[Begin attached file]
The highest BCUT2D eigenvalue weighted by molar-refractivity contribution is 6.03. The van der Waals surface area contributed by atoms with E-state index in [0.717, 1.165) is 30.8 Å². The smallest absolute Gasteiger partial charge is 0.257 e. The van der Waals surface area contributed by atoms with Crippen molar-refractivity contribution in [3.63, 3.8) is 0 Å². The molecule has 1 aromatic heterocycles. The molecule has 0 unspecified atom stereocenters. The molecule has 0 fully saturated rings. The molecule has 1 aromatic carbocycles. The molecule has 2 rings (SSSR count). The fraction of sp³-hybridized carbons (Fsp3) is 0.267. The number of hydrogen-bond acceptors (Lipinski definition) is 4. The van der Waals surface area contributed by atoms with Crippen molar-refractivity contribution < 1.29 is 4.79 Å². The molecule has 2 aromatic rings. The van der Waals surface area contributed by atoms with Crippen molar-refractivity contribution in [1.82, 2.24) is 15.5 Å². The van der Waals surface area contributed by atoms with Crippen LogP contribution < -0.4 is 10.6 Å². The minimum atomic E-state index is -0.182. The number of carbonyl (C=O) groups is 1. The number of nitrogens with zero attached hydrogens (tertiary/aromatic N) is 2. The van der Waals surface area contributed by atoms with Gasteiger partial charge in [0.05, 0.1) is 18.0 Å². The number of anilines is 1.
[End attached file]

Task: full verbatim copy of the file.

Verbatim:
The highest BCUT2D eigenvalue weighted by molar-refractivity contribution is 6.03. The van der Waals surface area contributed by atoms with E-state index in [0.717, 1.165) is 30.8 Å². The smallest absolute Gasteiger partial charge is 0.257 e. The van der Waals surface area contributed by atoms with Crippen molar-refractivity contribution in [3.63, 3.8) is 0 Å². The molecule has 1 aromatic heterocycles. The molecule has 0 unspecified atom stereocenters. The molecule has 0 fully saturated rings. The molecule has 1 aromatic carbocycles. The molecule has 2 rings (SSSR count). The fraction of sp³-hybridized carbons (Fsp3) is 0.267. The number of hydrogen-bond acceptors (Lipinski definition) is 4. The van der Waals surface area contributed by atoms with Crippen molar-refractivity contribution < 1.29 is 4.79 Å². The molecule has 2 aromatic rings. The van der Waals surface area contributed by atoms with Crippen molar-refractivity contribution in [1.82, 2.24) is 15.5 Å². The van der Waals surface area contributed by atoms with Crippen LogP contribution < -0.4 is 10.6 Å². The minimum atomic E-state index is -0.182. The number of carbonyl (C=O) groups is 1. The number of nitrogens with zero attached hydrogens (tertiary/aromatic N) is 2. The van der Waals surface area contributed by atoms with Gasteiger partial charge in [0.05, 0.1) is 18.0 Å². The number of anilines is 1.